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Why PayPal's Stock Gained 36% in the First Half of 2019

What happened

Shares of digital-payments specialist PayPal Holdings (NASDAQ: PYPL) rose 36.1% in the first six months of 2019, according to data from S&P Global Market Intelligence. The surge was more of a steady climb than the result of any particular trigger event.

So what

PayPal beat Wall Street's bottom-line expectations in each of the two earnings reports it presented during the first half, including a large outperformance in the first quarter. The company now sports 277 million active accounts, managing $161 billion of payments in the first quarter alone.

Mobile-payment service Venmo has 40 million active users and is growing rapidly. Venmo is very popular among younger consumers, thanks to a comments system that makes this payment service feel almost like a social media platform. Here, PayPal is exploring new monetization strategies for the mostly free-to-use service such as Venmo-branded credit and debit cards, as well as the ability to send payments faster for a small fee.

The company also announced a new partnership with Facebook's Instagram service, made another strategic tie-up with Uber, and started working toward a blockchain-based payment service to call its own. All of these initiatives helped PayPal's stock rise higher.

Image source: Getty Images.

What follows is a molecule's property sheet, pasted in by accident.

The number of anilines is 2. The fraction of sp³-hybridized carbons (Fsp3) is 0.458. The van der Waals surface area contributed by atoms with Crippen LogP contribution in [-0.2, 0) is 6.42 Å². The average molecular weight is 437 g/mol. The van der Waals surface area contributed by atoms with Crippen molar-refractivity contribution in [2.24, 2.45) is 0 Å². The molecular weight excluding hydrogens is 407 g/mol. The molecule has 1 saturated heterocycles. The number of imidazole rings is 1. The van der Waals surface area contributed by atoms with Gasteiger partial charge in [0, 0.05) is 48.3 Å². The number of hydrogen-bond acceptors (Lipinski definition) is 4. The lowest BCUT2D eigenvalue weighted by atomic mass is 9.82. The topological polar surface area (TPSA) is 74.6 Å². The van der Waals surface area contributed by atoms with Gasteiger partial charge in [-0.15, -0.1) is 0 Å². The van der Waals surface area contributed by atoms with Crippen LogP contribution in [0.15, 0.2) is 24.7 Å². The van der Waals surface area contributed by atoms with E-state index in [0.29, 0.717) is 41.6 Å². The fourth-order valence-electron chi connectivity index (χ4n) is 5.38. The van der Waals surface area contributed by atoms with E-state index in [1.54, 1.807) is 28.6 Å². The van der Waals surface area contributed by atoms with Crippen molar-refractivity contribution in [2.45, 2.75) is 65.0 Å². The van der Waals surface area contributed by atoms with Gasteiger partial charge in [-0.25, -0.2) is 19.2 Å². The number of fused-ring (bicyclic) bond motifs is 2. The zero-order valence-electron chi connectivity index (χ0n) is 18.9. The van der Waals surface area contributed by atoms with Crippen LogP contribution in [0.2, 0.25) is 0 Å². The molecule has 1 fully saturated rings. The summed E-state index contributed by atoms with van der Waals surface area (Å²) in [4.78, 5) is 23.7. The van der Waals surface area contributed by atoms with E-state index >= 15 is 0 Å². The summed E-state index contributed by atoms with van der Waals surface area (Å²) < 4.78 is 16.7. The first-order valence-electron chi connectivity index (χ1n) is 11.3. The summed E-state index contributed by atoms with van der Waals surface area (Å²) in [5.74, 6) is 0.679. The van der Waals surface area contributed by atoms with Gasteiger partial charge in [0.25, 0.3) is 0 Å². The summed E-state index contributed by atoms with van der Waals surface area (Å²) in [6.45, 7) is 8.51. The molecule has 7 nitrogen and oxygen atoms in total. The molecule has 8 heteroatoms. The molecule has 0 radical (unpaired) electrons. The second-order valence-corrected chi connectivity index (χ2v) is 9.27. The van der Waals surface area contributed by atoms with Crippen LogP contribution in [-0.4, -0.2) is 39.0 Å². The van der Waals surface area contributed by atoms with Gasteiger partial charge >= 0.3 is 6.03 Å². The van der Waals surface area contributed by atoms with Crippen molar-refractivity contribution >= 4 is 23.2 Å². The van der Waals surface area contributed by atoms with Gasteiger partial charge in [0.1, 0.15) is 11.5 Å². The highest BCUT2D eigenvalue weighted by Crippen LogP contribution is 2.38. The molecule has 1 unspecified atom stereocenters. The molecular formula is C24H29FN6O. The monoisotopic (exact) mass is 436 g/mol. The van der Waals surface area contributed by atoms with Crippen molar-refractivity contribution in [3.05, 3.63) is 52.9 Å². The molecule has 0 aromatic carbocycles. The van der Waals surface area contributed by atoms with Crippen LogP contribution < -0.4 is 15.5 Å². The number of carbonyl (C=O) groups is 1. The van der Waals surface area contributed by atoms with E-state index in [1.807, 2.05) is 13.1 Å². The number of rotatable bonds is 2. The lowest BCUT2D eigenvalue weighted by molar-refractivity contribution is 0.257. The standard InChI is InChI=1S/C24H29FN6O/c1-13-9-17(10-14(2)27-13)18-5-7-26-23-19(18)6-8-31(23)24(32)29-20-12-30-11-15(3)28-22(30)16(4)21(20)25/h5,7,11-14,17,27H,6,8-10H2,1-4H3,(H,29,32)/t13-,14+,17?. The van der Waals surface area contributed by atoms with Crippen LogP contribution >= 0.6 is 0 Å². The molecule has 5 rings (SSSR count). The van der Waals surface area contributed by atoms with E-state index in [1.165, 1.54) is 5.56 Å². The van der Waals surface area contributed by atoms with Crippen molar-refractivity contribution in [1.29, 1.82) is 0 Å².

Now what

We're still talking about a relatively young growth stock here. PayPal's payment-processing volume may seem impressive, but $161 billion per quarter is nothing next to sector-giant Visa's $2.8 trillion for the same period. There's a lot of growing left to do, and PayPal is attacking this huge addressable market with an innovative attitude. I wouldn't be surprised to see the stock continue to climb in the second quarter -- and far beyond.

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Randi Zuckerberg, a former director of market development and spokeswoman for Facebook and sister to its CEO, Mark Zuckerberg, is a member of The Motley Fool's board of directors. Anders Bylund has no position in any of the stocks mentioned. The Motley Fool owns shares of and recommends Facebook and PayPal Holdings. The Motley Fool recommends Uber Technologies. The Motley Fool has a disclosure policy.


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